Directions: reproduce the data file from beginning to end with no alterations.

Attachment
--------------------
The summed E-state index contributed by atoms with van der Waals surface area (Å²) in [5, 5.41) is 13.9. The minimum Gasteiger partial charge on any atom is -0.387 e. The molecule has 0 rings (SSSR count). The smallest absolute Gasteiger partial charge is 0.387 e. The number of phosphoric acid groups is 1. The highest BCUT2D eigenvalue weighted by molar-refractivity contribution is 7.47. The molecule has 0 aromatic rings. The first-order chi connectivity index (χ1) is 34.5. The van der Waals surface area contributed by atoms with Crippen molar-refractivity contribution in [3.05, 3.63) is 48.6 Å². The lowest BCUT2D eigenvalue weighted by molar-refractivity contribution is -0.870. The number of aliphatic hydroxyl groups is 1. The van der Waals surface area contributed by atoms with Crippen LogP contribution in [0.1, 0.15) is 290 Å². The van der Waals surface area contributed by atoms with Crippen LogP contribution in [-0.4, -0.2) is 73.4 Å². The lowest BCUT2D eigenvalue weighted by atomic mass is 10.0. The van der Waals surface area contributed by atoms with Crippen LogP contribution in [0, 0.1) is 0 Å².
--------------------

The summed E-state index contributed by atoms with van der Waals surface area (Å²) in [5, 5.41) is 13.9. The minimum Gasteiger partial charge on any atom is -0.387 e. The molecule has 0 rings (SSSR count). The smallest absolute Gasteiger partial charge is 0.387 e. The number of phosphoric acid groups is 1. The highest BCUT2D eigenvalue weighted by molar-refractivity contribution is 7.47. The molecule has 0 aromatic rings. The first-order chi connectivity index (χ1) is 34.5. The van der Waals surface area contributed by atoms with Crippen molar-refractivity contribution in [3.05, 3.63) is 48.6 Å². The lowest BCUT2D eigenvalue weighted by molar-refractivity contribution is -0.870. The number of aliphatic hydroxyl groups is 1. The van der Waals surface area contributed by atoms with Crippen LogP contribution in [0.1, 0.15) is 290 Å². The van der Waals surface area contributed by atoms with Crippen LogP contribution in [-0.4, -0.2) is 73.4 Å². The lowest BCUT2D eigenvalue weighted by atomic mass is 10.0. The van der Waals surface area contributed by atoms with Crippen LogP contribution in [0, 0.1) is 0 Å².